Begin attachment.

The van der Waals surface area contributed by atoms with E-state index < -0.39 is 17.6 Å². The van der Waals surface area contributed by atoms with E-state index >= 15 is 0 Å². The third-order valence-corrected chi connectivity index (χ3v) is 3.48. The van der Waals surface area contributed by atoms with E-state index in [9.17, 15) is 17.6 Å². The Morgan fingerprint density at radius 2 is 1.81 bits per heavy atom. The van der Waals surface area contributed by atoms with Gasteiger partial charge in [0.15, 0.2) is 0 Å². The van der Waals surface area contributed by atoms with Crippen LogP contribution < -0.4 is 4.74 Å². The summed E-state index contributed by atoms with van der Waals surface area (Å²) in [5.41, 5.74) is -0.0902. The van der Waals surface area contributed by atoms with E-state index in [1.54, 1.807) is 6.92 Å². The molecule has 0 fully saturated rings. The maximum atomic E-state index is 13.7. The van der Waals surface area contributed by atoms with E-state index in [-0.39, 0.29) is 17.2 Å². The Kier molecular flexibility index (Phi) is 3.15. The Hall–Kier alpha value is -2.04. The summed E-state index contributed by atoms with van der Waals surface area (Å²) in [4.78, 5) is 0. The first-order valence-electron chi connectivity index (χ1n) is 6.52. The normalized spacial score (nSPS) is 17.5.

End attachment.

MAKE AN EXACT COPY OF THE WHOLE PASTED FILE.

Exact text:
The van der Waals surface area contributed by atoms with E-state index < -0.39 is 17.6 Å². The van der Waals surface area contributed by atoms with E-state index >= 15 is 0 Å². The third-order valence-corrected chi connectivity index (χ3v) is 3.48. The van der Waals surface area contributed by atoms with E-state index in [9.17, 15) is 17.6 Å². The Morgan fingerprint density at radius 2 is 1.81 bits per heavy atom. The van der Waals surface area contributed by atoms with Gasteiger partial charge in [0.15, 0.2) is 0 Å². The van der Waals surface area contributed by atoms with Crippen LogP contribution < -0.4 is 4.74 Å². The summed E-state index contributed by atoms with van der Waals surface area (Å²) in [5.41, 5.74) is -0.0902. The van der Waals surface area contributed by atoms with E-state index in [1.54, 1.807) is 6.92 Å². The molecule has 0 fully saturated rings. The maximum atomic E-state index is 13.7. The van der Waals surface area contributed by atoms with E-state index in [-0.39, 0.29) is 17.2 Å². The Kier molecular flexibility index (Phi) is 3.15. The Hall–Kier alpha value is -2.04. The summed E-state index contributed by atoms with van der Waals surface area (Å²) in [4.78, 5) is 0. The first-order valence-electron chi connectivity index (χ1n) is 6.52. The normalized spacial score (nSPS) is 17.5.